Pressure bursts pipes.
Pressure turns coal into diamonds.
Both of these statements are equally true and both results will play out in 32 training camps this month. The results of being under pressure are clear, step up or step out! In order to figure out which Cowboys are under the most pressure, we need to first determine what is pressure in this context.
What is “under pressure” in a pro football training camp?
Here are several ways these Cowboys players can feel the pressure to perform.
- Making enough plays to at least make the practice squad of a team (current team or another team). These players are living within sight of the very end of their NFL dream sometimes before it even gets started. They have limited opportunities so every poor rep is amplified.
- Making the 53-man regular season roster of a team. This allows the player to move from just keeping their dream alive to actually fulfilling their NFL dreams.
- Make the game day 46-man roster. This provides the player a real chance to establish themselves and provide long term financial security. A player must have a defined role to be on the 46-man roster and a defined role means a chance to display their capabilities and grow their opportunities
- Become a starter/key contributor
- Become a superstar
Coaches are always under pressure. Over the next couple of weeks we will discuss each position group, what pressure the players are under and who we feel is under the most pressure. First up…specialists.
Kickers, punters and long-snappers are often over looked and viewed as interchangeable, replaceable parts. Cowboys nation knows that Dan Bailey and LP Ladouceur are any thing but that. Dan Bailey is, simply put, the most accurate kicker in NFL history. As for Ladouceur, after 12 NFL seasons, the next bad snap we see from him might be the first one. This kind of consistent excellence can be it’s own pressure but anyone desiring to be the best at what they do must embrace this in order to succeed.
Chris Jones has improved over the years as a punter. He is now viewed as better than replacement level and the team has not brought in any real challenge to his job in the past couple of training camps. That leaves us with special teams coverage ace and return specialist.
The Cowboys have some solid special teamers they like in Andrew Gachkar and Kyle Wilber. This past spring, the team showed who they believe in most by giving Safety Jeff Heath a 4-year contract to be the team’s coverage ace. Unless he has a catastrophic decline, the coverage ace is on pretty solid ground. The position, and in turn the player, with the most pressure among the Cowboys specialists is return specialist Lucky Whitehead.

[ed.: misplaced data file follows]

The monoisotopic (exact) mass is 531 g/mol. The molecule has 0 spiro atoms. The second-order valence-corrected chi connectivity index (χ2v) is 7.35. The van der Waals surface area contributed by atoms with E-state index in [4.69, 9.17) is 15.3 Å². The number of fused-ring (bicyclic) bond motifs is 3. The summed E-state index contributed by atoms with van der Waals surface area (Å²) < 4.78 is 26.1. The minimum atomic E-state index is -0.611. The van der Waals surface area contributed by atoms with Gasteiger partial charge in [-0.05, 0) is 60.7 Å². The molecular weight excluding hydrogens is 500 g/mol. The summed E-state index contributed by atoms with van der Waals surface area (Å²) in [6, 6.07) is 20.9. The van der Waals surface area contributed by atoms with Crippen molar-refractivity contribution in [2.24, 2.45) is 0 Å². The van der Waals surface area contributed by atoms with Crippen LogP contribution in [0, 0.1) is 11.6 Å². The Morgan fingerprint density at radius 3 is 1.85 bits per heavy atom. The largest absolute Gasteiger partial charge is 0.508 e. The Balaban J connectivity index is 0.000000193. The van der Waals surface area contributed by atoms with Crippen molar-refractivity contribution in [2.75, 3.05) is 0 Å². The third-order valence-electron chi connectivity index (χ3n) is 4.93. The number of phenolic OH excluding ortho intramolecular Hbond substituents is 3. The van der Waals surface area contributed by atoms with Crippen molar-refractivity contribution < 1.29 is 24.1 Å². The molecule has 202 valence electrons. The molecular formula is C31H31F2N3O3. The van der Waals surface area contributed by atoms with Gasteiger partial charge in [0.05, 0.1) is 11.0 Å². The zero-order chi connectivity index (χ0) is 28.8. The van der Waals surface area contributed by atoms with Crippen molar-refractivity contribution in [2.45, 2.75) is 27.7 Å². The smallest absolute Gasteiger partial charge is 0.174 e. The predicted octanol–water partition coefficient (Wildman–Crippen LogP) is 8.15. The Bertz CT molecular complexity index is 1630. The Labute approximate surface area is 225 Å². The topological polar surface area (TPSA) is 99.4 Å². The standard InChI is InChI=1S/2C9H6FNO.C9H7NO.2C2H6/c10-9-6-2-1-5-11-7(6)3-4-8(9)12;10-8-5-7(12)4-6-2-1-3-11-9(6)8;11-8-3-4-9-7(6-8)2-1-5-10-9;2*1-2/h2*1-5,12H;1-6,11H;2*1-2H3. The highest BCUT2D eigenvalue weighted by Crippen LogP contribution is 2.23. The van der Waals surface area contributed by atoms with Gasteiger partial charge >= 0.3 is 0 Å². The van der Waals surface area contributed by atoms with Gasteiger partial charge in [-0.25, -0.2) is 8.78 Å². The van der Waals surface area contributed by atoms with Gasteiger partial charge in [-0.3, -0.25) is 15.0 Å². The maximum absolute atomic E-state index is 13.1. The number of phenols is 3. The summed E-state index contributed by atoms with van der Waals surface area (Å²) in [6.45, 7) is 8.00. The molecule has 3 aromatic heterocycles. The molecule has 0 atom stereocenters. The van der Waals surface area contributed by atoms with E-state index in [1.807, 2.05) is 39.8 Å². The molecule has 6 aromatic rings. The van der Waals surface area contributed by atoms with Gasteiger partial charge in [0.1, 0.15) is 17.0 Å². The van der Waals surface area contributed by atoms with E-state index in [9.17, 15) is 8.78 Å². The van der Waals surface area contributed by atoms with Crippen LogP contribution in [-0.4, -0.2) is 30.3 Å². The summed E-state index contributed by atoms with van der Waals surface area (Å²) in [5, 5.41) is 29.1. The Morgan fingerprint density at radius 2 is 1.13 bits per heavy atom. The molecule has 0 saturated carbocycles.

Specialist under the most pressure
Lucky Whitehead follows a long line of UDFA that have made a real impact on the fortunes of the Cowboys over the past decade or so. He was so impressive with his quickness and speed in the 2015 training camp that he made the team over more highly touted competition. This was despite the coaches not being fully confident in his ability to protect the football. Whitehead is once again displaying these same traits this summer. He is the most explosive return option the Cowboys have that is not named Dez Bryant.
Where he may struggle is that reports are coming out of camp that he is not progressing enough as a receiver to take snaps away from anyone ahead of him. Jet sweeps are nice gimmick plays but if that is all a player shows he can handle, the pressure is high to take a coveted spot on the 46-man game-day roster. Whitehead’s pressure is also ratcheted up a notch by the new crop of UDFA WRs in this year’s camp. Andy Jones has been getting rave reviews for his performance. His size also fits the Cowboys prototype for their WR much better than Whitehead’s.
In the end, I believe that Lucky Whitehead meets the pressure and provides the 2016 Cowboys with an impact returner. He has put on muscle weight to help him navigate the rigors of a full season. Whitehead also benefits from a coaching staff that leans to familiarity (sometimes to a fault). He was able to earn this staff’s trust and by the end of the 2015 was showing the impact he could make on a game. I believe that Lucky will continue to turn the coal of being an UDFA into diamonds on the field this fall for the Cowboys